Today I’m going to discuss how you can get a free SSL cert from Let’s Encrypt, and then use it on a Windows Server.
In my example I will be using the free SSL cert for a remote Desktop Collection!
The latest powershell is required so you can utilize the “install-module” command, this can be found here.
For server 2012 R2 x64 choose this one “Win8.1AndW2K12R2-KB3134758-x64.msu”.
This is at the last option after clicking the download button.
Before we begin you should know that the method to proving the ownership of the domain I chose is ‘dns-01’ this method requires you to create a txt DNS record. This was the easiest way for me. I’m going to create one with you now for my domain, techstat.net
Now run powershell as admin, paste the following commands and fill out the following variables.
$domain = "yourdomain.com" #if you need a cert for a subdomain then you should put the subdomain not the root $mail = "mailto:firstname.lastname@example.org" #note this email does not need to be under the domain you are registering, you can use live.com or gmail.com $domalias = "domain" #any name is fine $certalias = "domaincert" #any name is fine $certloc = "C:\certfiles\$domalias" Install-Module ACMESharp # you should have the latest powershell version to use this Import-Module ACMESharp Initialize-ACMEVault #this command is only required once per session New-ACMERegistration -Contacts "$mail" -AcceptTos New-ACMEIdentifier -Dns $domain -Alias $domalias Complete-ACMEChallenge $domalias -ChallengeType dns-01 -Handler manual Write-Host -fore yellow "Copy your TXt record values from above, then add to your domain DNS then press enter here" Pause Submit-ACMEChallenge $domalias -ChallengeType dns-01 Write-Host -ForegroundColor yellow "This script will pause for 60 seconds while it waits for your request to be submitted, then it will update." Start-Sleep 60 Update-ACMEIdentifier $domalias Write-Host -fore yellow "If the above says the status is valid, then press enter, if it says invalid review your settings, if it says pending just rerun the update command above in the script" Pause New-ACMECertificate $domalias -Generate -Alias $certalias Submit-ACMECertificate $certalias Write-Host -ForegroundColor yellow "This script will pause for 60 seconds while it waits for your request to be submitted, then it will update." Start-Sleep 60 Update-ACMECertificate $certalias new-item -ItemType Directory "$certloc" Get-ACMECertificate $certalias -ExportKeyPEM "$certloc\privatekey.key.pem" Get-ACMECertificate $certalias -ExportCsrPEM "$certloc\certcsr.csr.pem" Get-ACMECertificate $certalias -ExportIssuerPEM "$certloc\issuer.crt.pem" -ExportIssuerDER "$certloc\issuer.crt" Get-ACMECertificate $certalias -ExportPkcs12 "$certloc\cert.pfx" -CertificatePassword 'P@ss1234' write-host -ForegroundColor yellow "your .pfx file was saved with the pass P@ss1234"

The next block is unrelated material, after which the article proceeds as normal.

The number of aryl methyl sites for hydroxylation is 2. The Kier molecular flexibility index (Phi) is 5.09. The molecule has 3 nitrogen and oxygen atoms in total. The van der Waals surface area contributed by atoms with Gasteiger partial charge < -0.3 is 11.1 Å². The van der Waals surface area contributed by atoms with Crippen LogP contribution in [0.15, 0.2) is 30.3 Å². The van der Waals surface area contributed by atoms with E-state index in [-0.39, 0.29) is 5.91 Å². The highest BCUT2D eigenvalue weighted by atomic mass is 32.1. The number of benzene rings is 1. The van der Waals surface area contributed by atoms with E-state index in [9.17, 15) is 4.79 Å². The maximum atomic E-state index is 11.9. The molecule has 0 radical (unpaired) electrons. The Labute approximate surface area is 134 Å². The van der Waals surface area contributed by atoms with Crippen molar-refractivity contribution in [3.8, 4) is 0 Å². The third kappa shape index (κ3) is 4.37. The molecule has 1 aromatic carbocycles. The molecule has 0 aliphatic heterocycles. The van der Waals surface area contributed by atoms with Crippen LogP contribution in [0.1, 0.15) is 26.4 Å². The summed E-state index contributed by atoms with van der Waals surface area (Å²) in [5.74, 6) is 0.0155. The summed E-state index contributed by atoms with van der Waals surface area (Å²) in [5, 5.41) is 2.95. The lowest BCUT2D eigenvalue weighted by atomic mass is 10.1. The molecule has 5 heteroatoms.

Explaining the Let’s Encrypt Script and Module
I’m assuming you’ve already upgraded powershell with the link I provided. Then you should have installed the module via the command. Then you should have imported the module. Finially you should have ran the initialize command (this command is only required once).
The email registration doesn’t send you anything, it just ties the domain to your email (email must be valid, can be any domain)
Then we create the domain identifier and bond it to an alias
This is the complete acme challenge part, the name is tricky, it doesn’t actually complete. It actually begins the challenge.
At this step you are given the txt record name and value that you will need to setup.
My TXT record will be called “_acme-challenge” and the Value will be whatever is in the value field, minus the brackets.
Since my domain is hosted with Cloudflare this is what my record looked like.
Once I hit enter in the script it will submit my challenge, then pause for 60 seconds, if you see a “status” of pending, that means you did everything well so far.
This update-acmeidentifier command just gets the status of a challenge you submitted.
If everything went well then after those long 60 seconds the script will now show a status of “valid” like below.
If it did not then you need to find the error in the config. If it shows “invalid” you have a problem. Most likely you messed up the DNS record or it hasn’t showed up yet.
Then the alias for the cert is created, submitted, and checked.
Then the folder structure is created in C:\ with the “new-item” command.
Once that’s done it will actually do the exporting.
Once all of that is done you should get all the cert files in a directory on the C:\ drive called certfiles.
I used the script for a RDSH collection test-lab, I was able to easily add the cert with the password in Server Manager.
Note: the password is required or else you’ll have “delegation” errors.
Renewels: As it stands there’s no way with powershell to renew your certs, once that feature comes out I will update this!